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Taking a personal loan? Some tips
Joydeep Ghosh
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August 29, 2007

Personal loans, most financial planners would say, is a bad thing on your balance sheet. And it is simply because of the fact that the interest charged is rather high - anywhere between 12 per cent to 50 per cent depending on the profile of the person.

Of course, bankers would defend themselves saying that since these loans are without any collateral, unlike a car or a home loan, the high rates are justified. But for the loan-taker, personal loans are like the proverbial "Sword of Damocles" hanging over their head, till they have repaid the entire amount.

However, if you have to take a personal loan then it is important to be very clear on a few things. For starters, shop around a bit for the best interest rate. If you work for a company, then the bank, which has an official tie-up with it is very likely to offer you a better deal.

But remember, when you get calls saying, "We are offering you a flat rate of 'x' per cent", the question to ask is, "What is the number in case of reducing balance?" This is because there is normally a good 10 per cent difference between the flat and reducing balance methods.

Then, as Anirudh Sengupta, director, ISE personal finance services, says, "One should always check the foreclosure clause in the loan document."

That is because most banks do not encourage you to prepay the loan in the first six months. The penalty - a whopping five-six per cent, plus service tax.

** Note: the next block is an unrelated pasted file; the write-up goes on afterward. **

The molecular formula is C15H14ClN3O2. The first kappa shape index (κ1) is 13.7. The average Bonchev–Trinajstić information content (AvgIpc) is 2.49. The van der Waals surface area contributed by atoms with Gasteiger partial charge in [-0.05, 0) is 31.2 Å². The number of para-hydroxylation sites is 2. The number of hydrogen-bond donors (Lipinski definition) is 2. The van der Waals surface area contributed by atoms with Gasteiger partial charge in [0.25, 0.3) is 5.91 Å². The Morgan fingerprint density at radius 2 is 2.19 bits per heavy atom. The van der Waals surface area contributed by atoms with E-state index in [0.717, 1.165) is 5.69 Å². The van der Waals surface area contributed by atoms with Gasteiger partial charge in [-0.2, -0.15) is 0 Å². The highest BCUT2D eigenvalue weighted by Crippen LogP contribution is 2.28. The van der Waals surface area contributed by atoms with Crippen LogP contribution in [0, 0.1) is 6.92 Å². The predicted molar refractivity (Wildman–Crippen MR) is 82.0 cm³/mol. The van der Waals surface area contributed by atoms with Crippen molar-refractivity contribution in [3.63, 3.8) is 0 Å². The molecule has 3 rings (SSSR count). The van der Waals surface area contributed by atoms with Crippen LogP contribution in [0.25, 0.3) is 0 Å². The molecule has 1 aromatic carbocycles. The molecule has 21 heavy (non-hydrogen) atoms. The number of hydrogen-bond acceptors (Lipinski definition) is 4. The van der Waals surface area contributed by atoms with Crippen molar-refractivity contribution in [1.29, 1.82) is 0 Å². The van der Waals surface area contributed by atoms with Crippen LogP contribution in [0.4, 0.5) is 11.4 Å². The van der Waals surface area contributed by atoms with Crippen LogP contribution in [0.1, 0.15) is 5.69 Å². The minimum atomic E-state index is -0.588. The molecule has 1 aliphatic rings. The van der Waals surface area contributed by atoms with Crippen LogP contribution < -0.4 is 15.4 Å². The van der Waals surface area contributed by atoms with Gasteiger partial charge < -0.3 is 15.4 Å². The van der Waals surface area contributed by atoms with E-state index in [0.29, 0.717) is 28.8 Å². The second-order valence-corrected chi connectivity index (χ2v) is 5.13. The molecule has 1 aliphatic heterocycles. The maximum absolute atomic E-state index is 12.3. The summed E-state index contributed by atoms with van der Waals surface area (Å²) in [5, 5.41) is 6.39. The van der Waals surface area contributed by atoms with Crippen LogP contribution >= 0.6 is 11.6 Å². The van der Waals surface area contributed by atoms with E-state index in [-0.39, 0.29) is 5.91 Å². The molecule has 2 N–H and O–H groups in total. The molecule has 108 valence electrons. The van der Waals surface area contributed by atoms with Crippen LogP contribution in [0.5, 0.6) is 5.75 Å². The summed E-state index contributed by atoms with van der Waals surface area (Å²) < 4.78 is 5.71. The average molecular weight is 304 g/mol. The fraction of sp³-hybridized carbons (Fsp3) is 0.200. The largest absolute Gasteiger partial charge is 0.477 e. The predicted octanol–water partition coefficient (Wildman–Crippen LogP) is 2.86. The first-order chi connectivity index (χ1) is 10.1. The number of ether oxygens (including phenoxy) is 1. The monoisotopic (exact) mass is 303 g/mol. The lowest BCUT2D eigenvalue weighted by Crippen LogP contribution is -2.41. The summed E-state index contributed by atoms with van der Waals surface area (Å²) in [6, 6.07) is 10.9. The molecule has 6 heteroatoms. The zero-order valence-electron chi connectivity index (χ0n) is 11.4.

Also look at the default clause. Most banks charge Rs 250 for a first default and Rs 500 for the second one. There will be a myriad of other clauses, for example, that the bank can recall the loan at any time or hike the interest rate.

However, despite all these drawbacks, it is better to opt for a personal loan vis-a-vis cash withdrawal on credit cards.

This is because while a credit card may allow you to withdraw the cash immediately, the moment you take the cash, there is a transaction fee. Most banks charge you between 2-2.5 per cent of the amount withdrawn.

In other words, on Rs 10,000, you would be shelling out Rs 250. An interesting point to note here is that while transaction fees are a percentage of the amount taken out, there is a minimum fee that you have to pay even if you withdraw smaller amounts. And that is just the beginning.

After this, one gets into the usual loop of rolling credit. If you pay back the entire outstanding amount, then you will be happy with the results. But if you are prone to rolling over, you would be shelling out over 40 per cent per annum on the credit card cash withdrawal.

As financial planner Sajag Sanghavi puts it, "Cash withdrawal on credit cards is the worst form of loan that one can take."

He advises you to first clear credit card bills, even if you have to go for a personal loan, and then target clearing your personal loan debt. And live happily ever after.

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